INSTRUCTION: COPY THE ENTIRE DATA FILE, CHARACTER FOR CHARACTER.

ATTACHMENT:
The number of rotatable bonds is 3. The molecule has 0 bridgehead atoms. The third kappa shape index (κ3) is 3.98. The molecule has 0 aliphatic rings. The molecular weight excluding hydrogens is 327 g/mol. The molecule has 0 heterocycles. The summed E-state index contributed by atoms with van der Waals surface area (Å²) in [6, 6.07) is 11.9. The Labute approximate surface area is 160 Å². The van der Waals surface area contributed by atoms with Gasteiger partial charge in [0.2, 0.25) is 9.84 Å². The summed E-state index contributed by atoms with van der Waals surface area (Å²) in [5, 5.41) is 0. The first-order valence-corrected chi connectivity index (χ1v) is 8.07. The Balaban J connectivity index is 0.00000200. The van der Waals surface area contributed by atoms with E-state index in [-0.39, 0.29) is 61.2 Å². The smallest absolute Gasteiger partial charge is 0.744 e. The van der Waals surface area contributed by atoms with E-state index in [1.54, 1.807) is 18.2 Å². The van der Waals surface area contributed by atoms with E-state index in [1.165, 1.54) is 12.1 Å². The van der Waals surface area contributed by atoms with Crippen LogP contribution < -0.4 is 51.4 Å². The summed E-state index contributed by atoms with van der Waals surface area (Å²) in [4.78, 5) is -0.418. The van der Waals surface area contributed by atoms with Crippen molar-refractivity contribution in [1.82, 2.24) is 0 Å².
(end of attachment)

The number of rotatable bonds is 3. The molecule has 0 bridgehead atoms. The third kappa shape index (κ3) is 3.98. The molecule has 0 aliphatic rings. The molecular weight excluding hydrogens is 327 g/mol. The molecule has 0 heterocycles. The summed E-state index contributed by atoms with van der Waals surface area (Å²) in [6, 6.07) is 11.9. The Labute approximate surface area is 160 Å². The van der Waals surface area contributed by atoms with Gasteiger partial charge in [0.2, 0.25) is 9.84 Å². The summed E-state index contributed by atoms with van der Waals surface area (Å²) in [5, 5.41) is 0. The first-order valence-corrected chi connectivity index (χ1v) is 8.07. The Balaban J connectivity index is 0.00000200. The van der Waals surface area contributed by atoms with E-state index in [-0.39, 0.29) is 61.2 Å². The smallest absolute Gasteiger partial charge is 0.744 e. The van der Waals surface area contributed by atoms with E-state index in [1.54, 1.807) is 18.2 Å². The van der Waals surface area contributed by atoms with E-state index in [1.165, 1.54) is 12.1 Å². The van der Waals surface area contributed by atoms with Crippen LogP contribution < -0.4 is 51.4 Å². The summed E-state index contributed by atoms with van der Waals surface area (Å²) in [4.78, 5) is -0.418. The van der Waals surface area contributed by atoms with Crippen molar-refractivity contribution in [1.82, 2.24) is 0 Å².